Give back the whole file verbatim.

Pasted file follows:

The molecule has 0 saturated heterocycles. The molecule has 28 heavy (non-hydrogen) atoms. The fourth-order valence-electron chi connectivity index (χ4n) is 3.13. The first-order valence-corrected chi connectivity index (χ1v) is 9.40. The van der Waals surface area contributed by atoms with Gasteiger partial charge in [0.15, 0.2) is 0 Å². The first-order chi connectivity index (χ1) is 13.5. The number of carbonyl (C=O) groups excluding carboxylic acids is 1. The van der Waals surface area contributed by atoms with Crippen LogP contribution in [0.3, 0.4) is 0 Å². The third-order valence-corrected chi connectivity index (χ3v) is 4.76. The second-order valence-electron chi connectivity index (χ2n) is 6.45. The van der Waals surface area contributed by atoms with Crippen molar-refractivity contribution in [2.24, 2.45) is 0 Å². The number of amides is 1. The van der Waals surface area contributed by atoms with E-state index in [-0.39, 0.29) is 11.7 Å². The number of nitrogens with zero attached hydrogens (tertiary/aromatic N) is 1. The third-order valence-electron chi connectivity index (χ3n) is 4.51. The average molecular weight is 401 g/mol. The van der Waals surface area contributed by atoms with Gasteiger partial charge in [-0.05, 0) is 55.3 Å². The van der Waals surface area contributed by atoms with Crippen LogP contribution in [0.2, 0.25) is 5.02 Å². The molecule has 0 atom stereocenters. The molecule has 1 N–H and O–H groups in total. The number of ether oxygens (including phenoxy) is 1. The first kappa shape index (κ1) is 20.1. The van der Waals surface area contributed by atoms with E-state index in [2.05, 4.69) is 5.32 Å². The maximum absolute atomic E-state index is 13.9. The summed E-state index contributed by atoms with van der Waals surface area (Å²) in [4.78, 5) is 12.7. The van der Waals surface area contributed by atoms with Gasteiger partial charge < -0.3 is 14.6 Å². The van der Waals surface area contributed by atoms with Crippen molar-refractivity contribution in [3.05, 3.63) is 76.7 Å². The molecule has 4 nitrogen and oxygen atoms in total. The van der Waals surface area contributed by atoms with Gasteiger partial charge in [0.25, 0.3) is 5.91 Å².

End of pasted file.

The molecule has 0 saturated heterocycles. The molecule has 28 heavy (non-hydrogen) atoms. The fourth-order valence-electron chi connectivity index (χ4n) is 3.13. The first-order valence-corrected chi connectivity index (χ1v) is 9.40. The van der Waals surface area contributed by atoms with Gasteiger partial charge in [0.15, 0.2) is 0 Å². The first-order chi connectivity index (χ1) is 13.5. The number of carbonyl (C=O) groups excluding carboxylic acids is 1. The van der Waals surface area contributed by atoms with Crippen LogP contribution in [0.3, 0.4) is 0 Å². The third-order valence-corrected chi connectivity index (χ3v) is 4.76. The second-order valence-electron chi connectivity index (χ2n) is 6.45. The van der Waals surface area contributed by atoms with Crippen molar-refractivity contribution in [2.24, 2.45) is 0 Å². The number of amides is 1. The van der Waals surface area contributed by atoms with E-state index in [-0.39, 0.29) is 11.7 Å². The number of nitrogens with zero attached hydrogens (tertiary/aromatic N) is 1. The third-order valence-electron chi connectivity index (χ3n) is 4.51. The average molecular weight is 401 g/mol. The van der Waals surface area contributed by atoms with Gasteiger partial charge in [-0.05, 0) is 55.3 Å². The van der Waals surface area contributed by atoms with Crippen LogP contribution in [0.2, 0.25) is 5.02 Å². The molecule has 0 atom stereocenters. The molecule has 1 N–H and O–H groups in total. The number of ether oxygens (including phenoxy) is 1. The first kappa shape index (κ1) is 20.1. The van der Waals surface area contributed by atoms with E-state index in [2.05, 4.69) is 5.32 Å². The maximum absolute atomic E-state index is 13.9. The summed E-state index contributed by atoms with van der Waals surface area (Å²) in [4.78, 5) is 12.7. The van der Waals surface area contributed by atoms with Gasteiger partial charge < -0.3 is 14.6 Å². The van der Waals surface area contributed by atoms with Crippen molar-refractivity contribution in [3.05, 3.63) is 76.7 Å². The molecule has 4 nitrogen and oxygen atoms in total. The van der Waals surface area contributed by atoms with Gasteiger partial charge in [0.25, 0.3) is 5.91 Å².